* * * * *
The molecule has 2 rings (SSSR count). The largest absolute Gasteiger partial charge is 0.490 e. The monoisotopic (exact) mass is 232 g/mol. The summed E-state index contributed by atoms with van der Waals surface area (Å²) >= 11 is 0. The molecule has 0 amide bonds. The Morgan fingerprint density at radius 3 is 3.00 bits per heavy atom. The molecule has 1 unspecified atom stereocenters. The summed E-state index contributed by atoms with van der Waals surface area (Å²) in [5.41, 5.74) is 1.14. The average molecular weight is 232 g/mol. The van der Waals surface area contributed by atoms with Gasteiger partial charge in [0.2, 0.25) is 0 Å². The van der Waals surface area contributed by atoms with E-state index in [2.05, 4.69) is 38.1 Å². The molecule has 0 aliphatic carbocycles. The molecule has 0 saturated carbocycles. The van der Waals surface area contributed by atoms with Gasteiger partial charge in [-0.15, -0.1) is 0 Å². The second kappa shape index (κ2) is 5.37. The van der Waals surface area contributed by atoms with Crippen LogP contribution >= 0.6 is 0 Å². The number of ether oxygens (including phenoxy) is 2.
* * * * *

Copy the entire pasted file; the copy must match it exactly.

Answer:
The molecule has 2 rings (SSSR count). The largest absolute Gasteiger partial charge is 0.490 e. The monoisotopic (exact) mass is 232 g/mol. The summed E-state index contributed by atoms with van der Waals surface area (Å²) >= 11 is 0. The molecule has 0 amide bonds. The Morgan fingerprint density at radius 3 is 3.00 bits per heavy atom. The molecule has 1 unspecified atom stereocenters. The summed E-state index contributed by atoms with van der Waals surface area (Å²) in [5.41, 5.74) is 1.14. The average molecular weight is 232 g/mol. The van der Waals surface area contributed by atoms with Gasteiger partial charge in [0.2, 0.25) is 0 Å². The van der Waals surface area contributed by atoms with E-state index in [2.05, 4.69) is 38.1 Å². The molecule has 0 aliphatic carbocycles. The molecule has 0 saturated carbocycles. The van der Waals surface area contributed by atoms with Gasteiger partial charge in [-0.15, -0.1) is 0 Å². The second kappa shape index (κ2) is 5.37. The van der Waals surface area contributed by atoms with Crippen LogP contribution >= 0.6 is 0 Å². The number of ether oxygens (including phenoxy) is 2.